Can we still tell which story is a dark fantasy, and which is paranormal?

I think the main distinction would be the amount of worldbuilding associated with the supernatural part of the story.

If supernatural occurs sparingly, and the reader has little knowledge of its origin and rules, then the book feels more paranormal.

If, on the other hand, we have a developed system of magic, or the magical creatures are not just appearing for a moment, but the reader has some insight into their motives and society, particularly if the protagonist get transferred into magical world, then the book leans towards dark fantasy.

  • What if I can best label my story as a paranormal romance? What if my story doesn't happen in a fantasy world, has paranormal elements, but significantly scares the reader? Is that okay, or should I pick a different genre? – Klara Raškaj Nov 12 '17 at 8:38
  • Are you doing it just for labeling, or writing? For labeling, I wouldn't be thinking too hard about it. If romance theme is strong in your book, please go ahead with "paranormal romance". – Alexander Nov 12 '17 at 9:14
  • I want to put my book in an appropriate category, so that readers of that genre really do enjoy my story :). That's why I'm asking whether or not it's okay for me to label my story as a paranormal romance even though there's horrorish themes in it too. I wouldn't want to put my story in a genre where the readers were expecting something else, if you know what I mean. – Klara Raškaj Nov 12 '17 at 9:37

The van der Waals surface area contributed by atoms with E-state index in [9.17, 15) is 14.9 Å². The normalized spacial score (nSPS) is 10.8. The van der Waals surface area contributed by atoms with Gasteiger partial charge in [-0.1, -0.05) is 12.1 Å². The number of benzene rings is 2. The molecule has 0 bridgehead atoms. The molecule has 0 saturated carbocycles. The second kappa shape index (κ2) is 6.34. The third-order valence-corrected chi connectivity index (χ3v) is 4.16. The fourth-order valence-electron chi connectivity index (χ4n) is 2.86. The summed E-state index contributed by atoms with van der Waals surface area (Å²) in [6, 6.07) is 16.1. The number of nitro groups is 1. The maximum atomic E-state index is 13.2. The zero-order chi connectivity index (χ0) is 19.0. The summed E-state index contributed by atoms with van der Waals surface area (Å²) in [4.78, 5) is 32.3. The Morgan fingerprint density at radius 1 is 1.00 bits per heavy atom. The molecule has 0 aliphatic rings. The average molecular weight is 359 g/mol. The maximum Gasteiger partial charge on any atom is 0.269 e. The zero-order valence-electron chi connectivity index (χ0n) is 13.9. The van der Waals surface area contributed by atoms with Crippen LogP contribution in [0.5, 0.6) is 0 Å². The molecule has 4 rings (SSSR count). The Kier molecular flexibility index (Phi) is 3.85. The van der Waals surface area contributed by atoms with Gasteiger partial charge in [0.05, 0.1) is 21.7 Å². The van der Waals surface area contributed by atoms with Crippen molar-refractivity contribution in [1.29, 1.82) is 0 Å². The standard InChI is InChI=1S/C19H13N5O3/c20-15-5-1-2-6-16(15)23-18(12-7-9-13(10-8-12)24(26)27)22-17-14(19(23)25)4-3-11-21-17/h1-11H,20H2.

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Genre is largely a marketing consideration, and should typically be considered after writing, not before --if you're consciously seeking out common tropes to imitate, you're likely to produce something cliched and unoriginal.

After you've completed your book, seek out books that you think would most appeal to the same audience as your book, and then try to position your book as whatever genre those books are assigned to.

The exceptions to this rule are:

  • if you want to write in a genre you don't know at all, in which case you should do some advance reading, not to imitate the generic tropes, but to avoid them
  • if your goal is to subvert or expand on genre expectations, in which case you'll need to know what they are first.
  • I’m not looking to imitate tropes. My story is already planned out and everything. I just need to write it. I’m just wondering which genre it fits. I’m not looking to find a genre and write the book based on it. – Klara Raškaj Nov 10 '17 at 23:16